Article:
City, township at odds over water rates
ALPENA – The City of Alpena could be close to raising water rates for both city and Alpena Township customers. A public hearing on the matter is slated for Monday and higher rates could be implemented on April 1.
On Thursday the township released a statement voicing concerns over the new rates and challenge the city’s authority to do so. If the rates increase for the township from the $2.90 per 1,000 gallon to $4.95 per 1,000, the township trustees will determine how much of the bill it will pay, or if the bill will be paid at all. If passed Monday, the new rates for city residents and the township will be $4.95 per 1,000 gallons and $5.35 for sewage treatment.
Township Supervisor Marie Twite said there is a possibility the township will pay for the water purchased with the current rate and she will follow the direction of the board and attorney. She said she believes the township is being bullied by the city and ithe township won’t stand for it.
“The bill will go before the board and our attorney and they will direct me what to do with it,” Twite said. “The city is trying to push this on us. We are willing to enter into negotiations to find common ground, but we will not be willing to move forward if we are being forced or threatened into a solution.”
The statement expresses objections about the possibility of the two parties sharing one unified system, with the city handling management, repair and operation responsibility, as well as the expiration of an agreement which was ratified in 1977.
In January, the city proposed a potential plan for a unified system in a joint meeting of the township board of trustees and Alpena Municipal Council. The city stressed the numbers used were not concrete and if the township decided to move forward with the plan, or rework the formula and agreement, any concerns would be addressed via talks.
City Manager Greg Sundin said future rates, infrastructure matters and any decisions regarding the unified system, would have included the township in the decision process. The township, on the other hand, believes the city cannot exit out of the water agreement because another viable option was not presented.
During the joint meeting Sundin and City Engineer Rich Sullenger said there were three possible solutions. One being a unified system, the second being an authority and the third to tweak the formula and agreement. Sundin said the city believes it was within its right to terminate the agreement and there are viable proposals for water and sewer service. He said at this point the city will not use the formula, as it is, again. Sundin said if the two sides can’t find a middle ground, the best course of action might be for someone from outside to rule.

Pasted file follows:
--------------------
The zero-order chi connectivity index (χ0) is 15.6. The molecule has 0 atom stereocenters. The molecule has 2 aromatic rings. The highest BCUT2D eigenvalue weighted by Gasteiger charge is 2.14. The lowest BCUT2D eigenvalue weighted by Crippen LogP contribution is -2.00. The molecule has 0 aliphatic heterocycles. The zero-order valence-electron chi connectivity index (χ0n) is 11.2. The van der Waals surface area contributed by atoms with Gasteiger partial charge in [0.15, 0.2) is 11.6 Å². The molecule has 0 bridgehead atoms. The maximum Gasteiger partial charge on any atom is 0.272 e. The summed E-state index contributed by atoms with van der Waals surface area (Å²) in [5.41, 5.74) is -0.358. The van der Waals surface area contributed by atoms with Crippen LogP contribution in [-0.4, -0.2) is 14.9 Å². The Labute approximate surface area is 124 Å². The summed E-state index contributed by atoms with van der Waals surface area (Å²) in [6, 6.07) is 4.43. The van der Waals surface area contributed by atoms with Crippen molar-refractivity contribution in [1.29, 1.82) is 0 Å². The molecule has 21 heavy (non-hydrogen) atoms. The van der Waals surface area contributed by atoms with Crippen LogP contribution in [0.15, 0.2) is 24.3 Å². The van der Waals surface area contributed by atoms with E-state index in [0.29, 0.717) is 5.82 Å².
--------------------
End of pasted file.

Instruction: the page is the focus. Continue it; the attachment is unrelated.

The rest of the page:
“From the city’s perspective the days of using the formula is over. It had no language in it to extend it beyond the termination in July,” Sundin said. “We are either going to have to come to an agreement, or somebody else is going to have to decide.”
The township is accusing the city of under reporting total volume production numbers at the water plant, which has resulted in an inflated proportionated cost for the township. As a result the township is prepared to make the city reimburse it more than $1.7 million and will pursue refunds from years prior to 2005.
Sundin said the city’s data is accurate and said water loss from things like busted pipes play a role in how the production and billing numbers are figured. He said he didn’t want to comment on the issue and said it is best at this time to let the attorneys handle it.
Twite said the extra money the township has paid to the city has allowed the city’s system to be supported by the township more than what it should have been.
“This has resulted in a direct and massive subsidy of the city’s water and sewer system that now they can’t afford to lose,” Twite said. “That subsidy for the city’s systems, has come out of the pockets of the Alpena township rate payers.”
The township insists it has been paying a wholesale cost for the water from the city. Sundin said that is not the case. He said instead the township has been receiving a break in the amount it was being charged because of the formula, which was outdated. He said city residents in the city pay $4.18 for water and $4.99 for sewer, per 1,000 gallons. Sundin said the township has not had an increase in more than three years and the time has come for it to happen.
He said it is important for the people in the township to know that the township has only been charged $2.90 for water for the four years and that the brunt of their bills are from added costs imposed by township leaders. He said the city is not trying to charge the township more to make improvements or pay off debt because the current rate does that sufficiently. Sundin is adamant, however, than a lot of work is needed still and both the water and sewer systems.
“The township has been receiving a discounted rate, but it is still paying for our operations and maintenance, as any other customer’s bill does,” Sundin said. “There isn’t as much to go toward capital improvements, because their rate was less.”
The city is going to have its water permit renewed and before it is granted one, it has to prove the rates it charges are sufficient to cover the cost of maintaining and operating the system. Sundin said the city’s financials are open for everyone to look at and that there is significant cause to raise the rates. He said in a perfect world the rates would be the same for everyone, but said it will be up to the township to see what its customers are charged in the end.